LOS ANGELES — The inning that pushed the Mets 10 games below .500 began with the Dodgers' 15th homer of this series and included a bases-loaded walk by a reliever. The crowd of 45,967 at Dodger Stadium roared as the Mets bullpen once again wilted in a key spot and set the stage for the Dodgers to complete this four-game sweep.
LOS ANGELES — Wilmer Flores kept his message brief when he yelled at Yasiel Puig during Wednesday's game before calling out the outfielder following the game. Flores felt disrespected by Puig's admiration and slow job after a three-run homer in the 8-2 loss Wednesday, and said the Mets did not need to put up with his antics. “I don’t think he knows what having respect for the game is," Flores said Wednesday. "We’re playing horrible right now.
LOS ANGELES — Mets manager Terry Collins is planning to talk to shortstop Asdrubal Cabrera on Friday about possibly playing second base. Cabrera is slated to be activated off the disabled list Friday after missing time with a sprained left thumb. Moving Cabrera to second base would allow Jose Reyes to start at shortstop, his best defensive position, and may upgrade the middle infield defense.
Muck Rack makes it simple to find people, tweets, or articles that mention any name, keyword, company, hashtag etc. We've compiled this guide to help you make the most of your search.
Selecting a term
Start searching tweets, articles from media outlets, articles mentioned in tweets, journalists'
names, titles and bios with some suggested searches:
Companies or Topics (e.g. iPhone, Microsoft)
Phrases (e.g. "cloud computing") — use quotes to keep the terms together
Twitter handles (e.g. @username) — returns those who have mentioned or replied to
Names (e.g. "David Pogue")
Hashtags (e.g. #sxsw, #london2012)
Bio details (e.g. vegan, Olympics, father)
Muck Rack's Advanced Search allows for many boolean operators.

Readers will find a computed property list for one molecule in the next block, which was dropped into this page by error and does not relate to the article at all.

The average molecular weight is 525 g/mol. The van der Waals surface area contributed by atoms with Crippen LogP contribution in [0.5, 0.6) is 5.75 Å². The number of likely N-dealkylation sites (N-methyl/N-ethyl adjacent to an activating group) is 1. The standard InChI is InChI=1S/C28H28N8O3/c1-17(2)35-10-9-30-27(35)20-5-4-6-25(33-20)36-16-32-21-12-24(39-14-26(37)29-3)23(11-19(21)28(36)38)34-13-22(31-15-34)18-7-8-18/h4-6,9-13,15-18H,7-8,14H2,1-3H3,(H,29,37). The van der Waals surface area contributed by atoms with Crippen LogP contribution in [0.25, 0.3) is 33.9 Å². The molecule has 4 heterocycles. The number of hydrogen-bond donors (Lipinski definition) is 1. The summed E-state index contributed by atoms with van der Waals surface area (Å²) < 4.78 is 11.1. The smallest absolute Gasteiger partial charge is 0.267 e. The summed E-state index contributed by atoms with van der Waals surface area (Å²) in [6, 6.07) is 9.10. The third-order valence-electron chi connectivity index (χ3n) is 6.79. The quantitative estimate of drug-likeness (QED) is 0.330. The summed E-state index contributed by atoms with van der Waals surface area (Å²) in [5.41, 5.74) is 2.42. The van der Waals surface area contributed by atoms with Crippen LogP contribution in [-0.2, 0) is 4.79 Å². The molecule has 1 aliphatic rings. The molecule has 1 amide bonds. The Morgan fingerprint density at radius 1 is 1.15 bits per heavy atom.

Find results that mention multiple specified terms, use AND or
+. For example, ensure each result contains both Elon Musk and Mark Zuckerberg by
searching Obama AND Romney or Obama + Romney.
Use the operators OR or , to broaden your search when you'd like either of
multiple terms to appear in results. (This is the default behavior of our search when no operators
are used.) For example, search for democrat OR republican to find results that refer to
Democrats and/or Republicans.
Use NOT or - to subtract results from your search. For
example, searching Disney will yield results about the Walt Disney Company as well as Walt Disney
World Resort. To exclude mentions of Disney World, search for Disney -World or Disney
When using one of these operators with a phrase, enclose it in quotation marks. For example, you can
find results about smartphones excluding Apple's iPhone 4S by searching smartphone -"iPhone
Exact case matching or punctuation
If you're searching for a brand name or keyword that relies on specific punctuation marks or capitalization, you can
find results that match your exact query by adding matchcase: before the keyword you're searching for, like matchcase:E*TRADE .
Use parentheses to separate multiple
boolean phrases. For example, to find journalists talking about having fun in Disney World or
Disneyland, search for ("disney world" OR disneyland) AND fun.
An asterisk can be used to search for any variation of a root word truncated by the asterisk. For example, searching for admin* will return results for administrator, administration, administer, administered, etc.
A near operator is an AND operator where you can control the distance between the words. You can vary the distance the near operation uses by adding a forward slash and number (between 0-99) such as strawberries NEAR/10 "whipped cream", which means the strawberries must exist within 10 words of "whipped cream".